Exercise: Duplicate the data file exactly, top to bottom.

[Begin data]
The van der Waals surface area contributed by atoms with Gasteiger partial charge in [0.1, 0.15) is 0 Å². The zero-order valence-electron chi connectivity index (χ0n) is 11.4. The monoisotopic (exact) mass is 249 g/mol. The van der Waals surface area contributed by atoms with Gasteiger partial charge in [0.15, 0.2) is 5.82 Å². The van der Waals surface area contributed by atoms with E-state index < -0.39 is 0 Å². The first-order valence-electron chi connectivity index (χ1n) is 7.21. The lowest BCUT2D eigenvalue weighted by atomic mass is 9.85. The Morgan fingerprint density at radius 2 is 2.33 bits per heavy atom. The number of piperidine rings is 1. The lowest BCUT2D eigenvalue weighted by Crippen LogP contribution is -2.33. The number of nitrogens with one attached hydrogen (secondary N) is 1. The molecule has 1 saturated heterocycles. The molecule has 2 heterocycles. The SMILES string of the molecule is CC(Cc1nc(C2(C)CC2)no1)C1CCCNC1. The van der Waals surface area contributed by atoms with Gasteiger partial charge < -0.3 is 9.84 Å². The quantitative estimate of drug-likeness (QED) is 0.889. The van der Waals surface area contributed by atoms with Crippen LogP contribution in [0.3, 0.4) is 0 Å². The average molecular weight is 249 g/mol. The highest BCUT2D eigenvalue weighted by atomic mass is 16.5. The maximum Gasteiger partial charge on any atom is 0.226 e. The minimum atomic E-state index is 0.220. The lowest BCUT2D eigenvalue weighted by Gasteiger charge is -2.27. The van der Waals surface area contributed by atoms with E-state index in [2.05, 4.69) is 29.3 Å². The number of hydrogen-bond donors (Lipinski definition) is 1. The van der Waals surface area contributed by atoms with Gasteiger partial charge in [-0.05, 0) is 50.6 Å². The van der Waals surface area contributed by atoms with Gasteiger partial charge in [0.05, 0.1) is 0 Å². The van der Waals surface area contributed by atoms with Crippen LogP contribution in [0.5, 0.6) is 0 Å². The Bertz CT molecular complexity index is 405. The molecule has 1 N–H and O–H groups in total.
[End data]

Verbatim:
The van der Waals surface area contributed by atoms with Gasteiger partial charge in [0.1, 0.15) is 0 Å². The zero-order valence-electron chi connectivity index (χ0n) is 11.4. The monoisotopic (exact) mass is 249 g/mol. The van der Waals surface area contributed by atoms with Gasteiger partial charge in [0.15, 0.2) is 5.82 Å². The van der Waals surface area contributed by atoms with E-state index < -0.39 is 0 Å². The first-order valence-electron chi connectivity index (χ1n) is 7.21. The lowest BCUT2D eigenvalue weighted by atomic mass is 9.85. The Morgan fingerprint density at radius 2 is 2.33 bits per heavy atom. The number of piperidine rings is 1. The lowest BCUT2D eigenvalue weighted by Crippen LogP contribution is -2.33. The number of nitrogens with one attached hydrogen (secondary N) is 1. The molecule has 1 saturated heterocycles. The molecule has 2 heterocycles. The SMILES string of the molecule is CC(Cc1nc(C2(C)CC2)no1)C1CCCNC1. The van der Waals surface area contributed by atoms with Gasteiger partial charge < -0.3 is 9.84 Å². The quantitative estimate of drug-likeness (QED) is 0.889. The van der Waals surface area contributed by atoms with Crippen LogP contribution in [0.3, 0.4) is 0 Å². The average molecular weight is 249 g/mol. The highest BCUT2D eigenvalue weighted by atomic mass is 16.5. The maximum Gasteiger partial charge on any atom is 0.226 e. The minimum atomic E-state index is 0.220. The lowest BCUT2D eigenvalue weighted by Gasteiger charge is -2.27. The van der Waals surface area contributed by atoms with E-state index in [2.05, 4.69) is 29.3 Å². The number of hydrogen-bond donors (Lipinski definition) is 1. The van der Waals surface area contributed by atoms with Gasteiger partial charge in [-0.05, 0) is 50.6 Å². The van der Waals surface area contributed by atoms with Gasteiger partial charge in [0.05, 0.1) is 0 Å². The van der Waals surface area contributed by atoms with Crippen LogP contribution in [0.5, 0.6) is 0 Å². The Bertz CT molecular complexity index is 405. The molecule has 1 N–H and O–H groups in total.